Not everyone and we can’t seem to stress this enough wants to hear the full, gory details of your latest office drama or boyfriend woes. So never discuss personal stories, especially when you’re in mass transit, or in enclosed space with other people, like the elevator. It’s better to talk about personal things in private, preferably with a tub or two of your favorite ice cream. And a box or two of your favorite pizzas.

  • Keep it Off the Table

Whether you’re eating out on a fancy meal somewhere in Hell’s Kitchen, or enjoying a Big Mac in Brooklyn, never put your phone on the table. Keep it in your bag and remember to put it on silent or vibrate. Remember that there’s life outside your mobile phone, and it may be staring you right in the face, secret sauce charmingly smeared on his or her cheek. If it’s an emergency, politely excuse yourself and take the call away from the table.

  • Keep it Away While Driving

Okay, this is an intervention. We care about you and the lives of others. So never, ever talk on the phone while driving. And don’t even get us started on texting while driving. Almost 10 people die and more than a thousand get injured on a daily basis due to distracted driving.

If you absolutely need to call someone, pull over on the side of the road first before reaching for your phone. Your life and the lives of others are more important than the most important phone call you could think of. Yes, that includes a call from the Queen, the POTUS, and Johnny Depp.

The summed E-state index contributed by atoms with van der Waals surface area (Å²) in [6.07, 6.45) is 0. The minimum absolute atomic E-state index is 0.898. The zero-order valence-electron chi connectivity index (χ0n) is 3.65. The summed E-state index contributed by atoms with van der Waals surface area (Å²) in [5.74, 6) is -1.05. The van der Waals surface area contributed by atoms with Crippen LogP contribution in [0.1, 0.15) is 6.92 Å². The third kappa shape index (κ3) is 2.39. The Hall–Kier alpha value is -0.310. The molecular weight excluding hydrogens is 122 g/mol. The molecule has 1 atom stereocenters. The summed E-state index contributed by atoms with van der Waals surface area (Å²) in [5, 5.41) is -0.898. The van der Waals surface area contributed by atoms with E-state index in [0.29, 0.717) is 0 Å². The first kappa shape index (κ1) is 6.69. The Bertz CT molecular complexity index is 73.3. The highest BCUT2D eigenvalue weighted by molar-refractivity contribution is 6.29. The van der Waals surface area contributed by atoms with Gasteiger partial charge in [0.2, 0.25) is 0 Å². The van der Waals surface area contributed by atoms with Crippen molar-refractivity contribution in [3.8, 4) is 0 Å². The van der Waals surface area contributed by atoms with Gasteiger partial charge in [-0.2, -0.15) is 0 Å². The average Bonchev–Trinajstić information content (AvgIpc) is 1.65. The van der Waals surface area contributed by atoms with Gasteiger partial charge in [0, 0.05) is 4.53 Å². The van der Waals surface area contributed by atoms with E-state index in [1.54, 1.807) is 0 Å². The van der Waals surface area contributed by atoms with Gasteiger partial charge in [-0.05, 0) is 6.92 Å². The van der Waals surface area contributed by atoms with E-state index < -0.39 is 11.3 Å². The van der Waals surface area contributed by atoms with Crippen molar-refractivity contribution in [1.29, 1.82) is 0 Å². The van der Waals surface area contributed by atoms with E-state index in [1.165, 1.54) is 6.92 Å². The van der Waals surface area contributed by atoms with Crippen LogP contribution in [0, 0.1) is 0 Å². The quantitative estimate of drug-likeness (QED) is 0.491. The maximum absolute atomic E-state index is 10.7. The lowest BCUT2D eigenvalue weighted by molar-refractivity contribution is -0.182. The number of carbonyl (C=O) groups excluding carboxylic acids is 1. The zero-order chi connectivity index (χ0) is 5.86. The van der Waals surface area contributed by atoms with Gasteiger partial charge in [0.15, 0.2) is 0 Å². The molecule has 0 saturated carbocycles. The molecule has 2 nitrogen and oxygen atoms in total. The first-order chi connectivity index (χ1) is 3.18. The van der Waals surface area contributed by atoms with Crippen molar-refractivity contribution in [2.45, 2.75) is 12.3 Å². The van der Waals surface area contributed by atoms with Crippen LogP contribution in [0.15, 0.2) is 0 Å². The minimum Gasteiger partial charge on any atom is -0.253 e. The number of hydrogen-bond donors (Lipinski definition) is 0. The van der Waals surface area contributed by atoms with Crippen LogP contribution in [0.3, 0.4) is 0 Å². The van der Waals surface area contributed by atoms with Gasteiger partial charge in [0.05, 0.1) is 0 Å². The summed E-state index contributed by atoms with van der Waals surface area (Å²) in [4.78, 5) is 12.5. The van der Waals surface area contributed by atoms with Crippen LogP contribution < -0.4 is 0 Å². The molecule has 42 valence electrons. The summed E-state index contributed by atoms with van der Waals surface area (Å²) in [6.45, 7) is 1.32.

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  • Jot It Down

Before making a call, jot down important questions that you’d need answers to, or vital points that you’d need to discuss. Not only will it save you precious time, but you’ll sound prepared and professional. If you’re taking a message for someone, make sure that it’s as detailed as possible. Politely ask how a name is spelled out (“Would you mind spelling that out for me, please?”) or repeat call back information. Your officemates would love you for it.

  • Remember Your Non-Verbals

70% of the time, and that’s a huge chunk by the way, we communicate. And communication is not just about speaking: a large part of it involves non-verbal aspects such as facial reactions and gestures. And unless you’re on a video call, you won’t have access to such non-verbals over the phone. This is where effective listening comes in. Remember to keep focused, give the other party a chance to speak, and don’t interrupt.

  • Be Picky About Words

We’ve all been in a situation wherein we need to badly talk to someone over the phone. And we’ve all had to hear  “I don’t know,” “I literally have no idea,” or worse, “Who? I don’t know who that is, so, like, I don’t know what to tell you right now? So, yeah, bye.”  

Be picky about your choice of words. “I’d be glad to check that for you,” or “Let me see what I can do to help you out. Would you mind if I put you on a brief hold?” sounds way better and more helpful. Treat your callers as royalty, and they’d be doing you the same.

Pro-tip: Go for standards. Yes, not yeah. Phone number, not digits.

  • Anticipate Callers’ Needs

Being helpful is a skill that will put you in good stead for the rest of your life, over the phone or otherwise. As you answer calls daily, you’ll get to know regular callers better. And if you let your helpfulness and proactiveness kick in, you’ll be able to anticipate your callers’ needs and be of better assistance. It will save you time, energy, and build better business or personal relationships.

  • Manners Maketh Man

Of course, not everyone you speak with on the phone is a saint. From time to time, you’ll get a caller who will be impatient and just plain rude. And no matter how downright villainous the person on the other line is, resist the urge to snap back. Mind your good manners and right conduct. Don’t slam the receiver. Don’t mutter under your breath. And whatever you do, don’t curse!